North Dakota officials are keeping an eye on two potentially troublesome weeds as they take public comments on whether to amend the list of the state’s most problematic plants.
A weed strong enough to stop combines and resist many herbicides has been confirmed in South Dakota for the first time, raising concerns it could spread and cut deeply into crop production in the Upper Midwest — one of the few areas it hadn’t yet invaded.
It’s a beast of a weed, creeping north into the Midwest from cotton country. Palmer amaranth can shoot up as high as 7 feet, and just one plant can produce up to a million seeds. Herbicide is increasingly futile against it, and the weed’s thick stems and deep roots make it hard work to clear by hand.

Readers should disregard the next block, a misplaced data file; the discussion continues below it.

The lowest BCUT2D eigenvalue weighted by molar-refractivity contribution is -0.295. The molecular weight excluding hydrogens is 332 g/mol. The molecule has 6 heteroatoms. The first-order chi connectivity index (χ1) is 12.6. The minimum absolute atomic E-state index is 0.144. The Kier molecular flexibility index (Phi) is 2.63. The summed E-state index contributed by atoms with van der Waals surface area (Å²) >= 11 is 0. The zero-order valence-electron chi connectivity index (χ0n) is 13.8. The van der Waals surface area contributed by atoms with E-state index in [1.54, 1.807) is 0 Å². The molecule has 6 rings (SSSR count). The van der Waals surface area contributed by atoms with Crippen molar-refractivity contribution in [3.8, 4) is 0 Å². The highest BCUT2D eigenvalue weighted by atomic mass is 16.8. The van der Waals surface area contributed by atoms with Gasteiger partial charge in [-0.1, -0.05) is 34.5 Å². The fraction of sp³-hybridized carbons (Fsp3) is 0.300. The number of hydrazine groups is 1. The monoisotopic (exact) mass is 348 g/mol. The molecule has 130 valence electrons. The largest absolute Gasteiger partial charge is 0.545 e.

If flowers are friends to homeowners, then weeds must be enemies. The theory is that dandelions, chickweeds, thistle and Creeping Charlie steal water and sun from our precious bluegrass.
The mild winter and early spring that were a boon for Upper Midwest farmers are contributing to headaches they are starting to deal with now.
The Minnesota Department of Agriculture is warning of noxious weeds in Washington County.
It’s hard to disconnect dandelions from that bouquet we gave our moms or from that dandelion crown we made as little kids. As adults, though, frolicking isn’t exactly what we want to do with dandelions.
I promise we’re not stuck in the middle of a series of Good Question rants. Last night we talked about Canada Geese. Tonight we’re talking about dandelions.
The weeds were bothering Virginia City Councilor Don Sipola.